Archive for the ‘Georgetown’ Category

DC Cat Café Opens June 20th

June 11, 2015

DC Cat Café Opens June 20th

Crumbs & Whiskers, DC’s first cat café, is opening at 3211 O Street NW in Georgetown on June 20th. Kickstarter backers can schedule now, Gentlemeow’s Club members can sign up on June 15th, and the rest of us must wait until June 18th.

So reservations are required; sounds pretty exclusive. Will there be valet parking?

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DC’s Pinball Museum Moves to Baltimore

September 3, 2011

DC's Pinball Museum Moves to Baltimore

The National Pinball Museum is being bounced from its Georgetown Park location, but it’s flipping up to Baltimore. Look for an official announcement soon and a Charm City museum opening in November.

 What it means for you: Free Game! More accurately, free museum admission today through Monday.

National Pinball Museum
The Shops at Georgetown Park
3222 M St NW
(corner of M St NW and Wisconsin Ave NW)
Washington D.C.

Saturday 10:00 AM to 10:00 PM
Sunday & Monday (Labor Day) 12:00 Noon to 6:00 PM

Directions

Short link: http://wp.me/p6sb6-b34

Image by Mike Licht. Download a copy here. Creative Commons license; credit Mike Licht, NotionsCapital.com

Comments are welcome if they are on-topic, substantive, concise, and not boring or obscene. Comments may be edited for clarity and length.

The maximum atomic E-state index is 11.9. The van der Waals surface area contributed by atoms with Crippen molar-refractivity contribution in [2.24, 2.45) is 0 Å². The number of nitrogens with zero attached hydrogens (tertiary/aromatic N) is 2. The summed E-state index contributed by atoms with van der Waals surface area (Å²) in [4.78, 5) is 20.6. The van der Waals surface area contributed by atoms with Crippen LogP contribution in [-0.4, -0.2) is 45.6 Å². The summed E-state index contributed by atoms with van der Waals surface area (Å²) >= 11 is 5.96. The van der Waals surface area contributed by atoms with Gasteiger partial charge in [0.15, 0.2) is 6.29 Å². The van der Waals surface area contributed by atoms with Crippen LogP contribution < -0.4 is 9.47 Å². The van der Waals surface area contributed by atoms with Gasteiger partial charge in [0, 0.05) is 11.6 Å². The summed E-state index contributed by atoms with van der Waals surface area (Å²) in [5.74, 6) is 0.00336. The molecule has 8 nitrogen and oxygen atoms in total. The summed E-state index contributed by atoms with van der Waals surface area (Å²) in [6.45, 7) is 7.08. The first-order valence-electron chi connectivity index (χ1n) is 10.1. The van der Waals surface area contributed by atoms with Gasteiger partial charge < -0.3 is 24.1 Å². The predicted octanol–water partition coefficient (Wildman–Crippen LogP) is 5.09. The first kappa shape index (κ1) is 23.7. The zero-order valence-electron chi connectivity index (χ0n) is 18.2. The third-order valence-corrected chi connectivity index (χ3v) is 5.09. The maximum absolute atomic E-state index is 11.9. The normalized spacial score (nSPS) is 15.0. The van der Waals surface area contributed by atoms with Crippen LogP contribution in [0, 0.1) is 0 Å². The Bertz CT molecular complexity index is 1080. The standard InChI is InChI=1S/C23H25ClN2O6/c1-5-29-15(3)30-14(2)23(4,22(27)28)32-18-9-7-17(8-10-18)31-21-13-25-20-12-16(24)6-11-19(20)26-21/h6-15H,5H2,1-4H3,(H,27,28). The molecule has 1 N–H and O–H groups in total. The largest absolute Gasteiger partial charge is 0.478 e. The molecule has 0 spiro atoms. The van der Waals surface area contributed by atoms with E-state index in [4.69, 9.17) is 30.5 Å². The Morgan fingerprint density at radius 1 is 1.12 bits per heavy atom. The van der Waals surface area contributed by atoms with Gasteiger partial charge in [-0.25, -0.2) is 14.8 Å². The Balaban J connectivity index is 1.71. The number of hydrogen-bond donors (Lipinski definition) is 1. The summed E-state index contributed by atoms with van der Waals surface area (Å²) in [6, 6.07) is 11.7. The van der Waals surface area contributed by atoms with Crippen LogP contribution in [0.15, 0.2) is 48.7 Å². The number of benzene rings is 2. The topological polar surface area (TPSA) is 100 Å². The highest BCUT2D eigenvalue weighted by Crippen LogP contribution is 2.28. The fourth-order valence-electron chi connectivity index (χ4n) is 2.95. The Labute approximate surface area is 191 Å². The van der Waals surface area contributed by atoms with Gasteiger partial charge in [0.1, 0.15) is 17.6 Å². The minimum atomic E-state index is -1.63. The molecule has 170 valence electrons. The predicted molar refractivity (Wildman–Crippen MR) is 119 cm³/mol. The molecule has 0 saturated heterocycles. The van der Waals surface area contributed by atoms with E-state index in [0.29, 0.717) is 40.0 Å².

Full-Court Press — Obama Seeks DC Hoops Spot

December 8, 2008

Full Court Press -- Obama Seeks DC Hoops Spot

President-elect Obama takes his basketball very seriously. Just stand on a step-stool and ask any of his appointees (they play, too).  Richard Sisk of the NY Daily News says Mr. Obama is looking for a new place to bounce the round ball in DC.

When the weather warms back up, he really needs to play at Rose Park, 26th & O Streets, NW in Georgetown. Built  on Winship’s Lot in 1918 by the Ancient Order of the Sons and Daughters of Moses for African American children, Patterson’s or Jacob’s Park  was bought by the city for “colored” recreation.

While the twenties saw the rigid segregation of DC, there were few parks in Georgetown and the place was used by neighbors of all races. When the Rec  Deparment  put a “For Coloreds Only” sign on the park gate, it was removed after public outcry and protest, and the park remained integrated.

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